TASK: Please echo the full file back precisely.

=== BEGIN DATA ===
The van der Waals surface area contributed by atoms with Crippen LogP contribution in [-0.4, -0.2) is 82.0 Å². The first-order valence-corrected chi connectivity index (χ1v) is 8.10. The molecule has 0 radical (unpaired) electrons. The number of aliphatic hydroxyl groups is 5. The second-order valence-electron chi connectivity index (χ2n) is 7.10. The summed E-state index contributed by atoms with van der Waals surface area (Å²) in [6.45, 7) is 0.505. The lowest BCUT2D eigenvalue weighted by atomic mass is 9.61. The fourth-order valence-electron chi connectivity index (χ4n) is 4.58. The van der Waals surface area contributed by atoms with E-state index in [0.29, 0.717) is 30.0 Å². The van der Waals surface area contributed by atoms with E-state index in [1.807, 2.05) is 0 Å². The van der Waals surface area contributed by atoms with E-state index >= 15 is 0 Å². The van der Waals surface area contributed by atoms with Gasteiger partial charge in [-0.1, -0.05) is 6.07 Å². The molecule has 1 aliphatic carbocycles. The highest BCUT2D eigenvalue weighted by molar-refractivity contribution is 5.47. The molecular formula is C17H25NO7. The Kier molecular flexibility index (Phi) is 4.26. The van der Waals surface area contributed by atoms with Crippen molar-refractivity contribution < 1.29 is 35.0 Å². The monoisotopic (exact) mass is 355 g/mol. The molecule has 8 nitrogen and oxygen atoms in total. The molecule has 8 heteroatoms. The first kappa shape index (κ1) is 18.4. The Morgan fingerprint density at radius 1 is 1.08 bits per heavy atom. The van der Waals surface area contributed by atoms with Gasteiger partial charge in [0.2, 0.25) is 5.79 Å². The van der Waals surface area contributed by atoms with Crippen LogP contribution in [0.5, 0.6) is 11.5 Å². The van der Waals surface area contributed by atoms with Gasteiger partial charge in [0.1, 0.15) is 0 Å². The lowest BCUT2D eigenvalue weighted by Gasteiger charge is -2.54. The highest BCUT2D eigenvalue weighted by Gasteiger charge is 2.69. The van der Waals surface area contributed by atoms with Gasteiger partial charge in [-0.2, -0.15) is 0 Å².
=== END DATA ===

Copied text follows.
The van der Waals surface area contributed by atoms with Crippen LogP contribution in [-0.4, -0.2) is 82.0 Å². The first-order valence-corrected chi connectivity index (χ1v) is 8.10. The molecule has 0 radical (unpaired) electrons. The number of aliphatic hydroxyl groups is 5. The second-order valence-electron chi connectivity index (χ2n) is 7.10. The summed E-state index contributed by atoms with van der Waals surface area (Å²) in [6.45, 7) is 0.505. The lowest BCUT2D eigenvalue weighted by atomic mass is 9.61. The fourth-order valence-electron chi connectivity index (χ4n) is 4.58. The van der Waals surface area contributed by atoms with E-state index in [0.29, 0.717) is 30.0 Å². The van der Waals surface area contributed by atoms with E-state index in [1.807, 2.05) is 0 Å². The van der Waals surface area contributed by atoms with E-state index >= 15 is 0 Å². The van der Waals surface area contributed by atoms with Gasteiger partial charge in [-0.1, -0.05) is 6.07 Å². The molecule has 1 aliphatic carbocycles. The highest BCUT2D eigenvalue weighted by molar-refractivity contribution is 5.47. The molecular formula is C17H25NO7. The Kier molecular flexibility index (Phi) is 4.26. The van der Waals surface area contributed by atoms with Crippen molar-refractivity contribution < 1.29 is 35.0 Å². The monoisotopic (exact) mass is 355 g/mol. The molecule has 8 nitrogen and oxygen atoms in total. The molecule has 8 heteroatoms. The first kappa shape index (κ1) is 18.4. The Morgan fingerprint density at radius 1 is 1.08 bits per heavy atom. The van der Waals surface area contributed by atoms with Gasteiger partial charge in [0.2, 0.25) is 5.79 Å². The van der Waals surface area contributed by atoms with Crippen LogP contribution in [0.5, 0.6) is 11.5 Å². The van der Waals surface area contributed by atoms with Gasteiger partial charge in [0.1, 0.15) is 0 Å². The lowest BCUT2D eigenvalue weighted by Gasteiger charge is -2.54. The highest BCUT2D eigenvalue weighted by Gasteiger charge is 2.69. The van der Waals surface area contributed by atoms with Gasteiger partial charge in [-0.2, -0.15) is 0 Å².